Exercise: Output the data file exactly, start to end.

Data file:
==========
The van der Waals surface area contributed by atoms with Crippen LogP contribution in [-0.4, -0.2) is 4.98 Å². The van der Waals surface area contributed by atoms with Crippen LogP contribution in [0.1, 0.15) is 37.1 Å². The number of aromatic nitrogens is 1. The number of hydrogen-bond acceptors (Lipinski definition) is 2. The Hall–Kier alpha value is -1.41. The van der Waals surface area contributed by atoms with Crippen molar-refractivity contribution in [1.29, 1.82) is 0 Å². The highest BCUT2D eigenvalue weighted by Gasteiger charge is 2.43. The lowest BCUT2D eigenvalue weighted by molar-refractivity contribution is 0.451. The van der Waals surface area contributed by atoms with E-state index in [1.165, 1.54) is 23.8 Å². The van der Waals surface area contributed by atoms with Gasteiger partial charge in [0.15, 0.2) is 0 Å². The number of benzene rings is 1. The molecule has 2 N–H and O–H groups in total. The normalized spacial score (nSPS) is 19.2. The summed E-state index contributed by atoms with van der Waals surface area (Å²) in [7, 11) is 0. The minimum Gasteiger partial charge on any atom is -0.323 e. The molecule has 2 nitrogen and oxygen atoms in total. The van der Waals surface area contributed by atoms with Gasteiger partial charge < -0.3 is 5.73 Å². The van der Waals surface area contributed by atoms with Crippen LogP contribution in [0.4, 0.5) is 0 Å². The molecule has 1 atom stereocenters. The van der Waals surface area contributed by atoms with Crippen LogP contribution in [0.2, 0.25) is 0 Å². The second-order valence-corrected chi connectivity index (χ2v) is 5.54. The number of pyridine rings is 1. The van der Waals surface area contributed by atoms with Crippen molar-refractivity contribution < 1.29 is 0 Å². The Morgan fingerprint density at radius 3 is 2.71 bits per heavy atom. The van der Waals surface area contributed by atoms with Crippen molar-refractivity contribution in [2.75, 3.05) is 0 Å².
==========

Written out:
The van der Waals surface area contributed by atoms with Crippen LogP contribution in [-0.4, -0.2) is 4.98 Å². The van der Waals surface area contributed by atoms with Crippen LogP contribution in [0.1, 0.15) is 37.1 Å². The number of aromatic nitrogens is 1. The number of hydrogen-bond acceptors (Lipinski definition) is 2. The Hall–Kier alpha value is -1.41. The van der Waals surface area contributed by atoms with Crippen molar-refractivity contribution in [1.29, 1.82) is 0 Å². The highest BCUT2D eigenvalue weighted by Gasteiger charge is 2.43. The lowest BCUT2D eigenvalue weighted by molar-refractivity contribution is 0.451. The van der Waals surface area contributed by atoms with E-state index in [1.165, 1.54) is 23.8 Å². The van der Waals surface area contributed by atoms with Gasteiger partial charge in [0.15, 0.2) is 0 Å². The number of benzene rings is 1. The molecule has 2 N–H and O–H groups in total. The normalized spacial score (nSPS) is 19.2. The summed E-state index contributed by atoms with van der Waals surface area (Å²) in [7, 11) is 0. The minimum Gasteiger partial charge on any atom is -0.323 e. The molecule has 2 nitrogen and oxygen atoms in total. The van der Waals surface area contributed by atoms with Gasteiger partial charge < -0.3 is 5.73 Å². The van der Waals surface area contributed by atoms with Crippen LogP contribution in [0.4, 0.5) is 0 Å². The molecule has 1 atom stereocenters. The van der Waals surface area contributed by atoms with Crippen LogP contribution in [0.2, 0.25) is 0 Å². The second-order valence-corrected chi connectivity index (χ2v) is 5.54. The number of pyridine rings is 1. The van der Waals surface area contributed by atoms with Crippen molar-refractivity contribution < 1.29 is 0 Å². The Morgan fingerprint density at radius 3 is 2.71 bits per heavy atom. The van der Waals surface area contributed by atoms with Crippen molar-refractivity contribution in [2.75, 3.05) is 0 Å².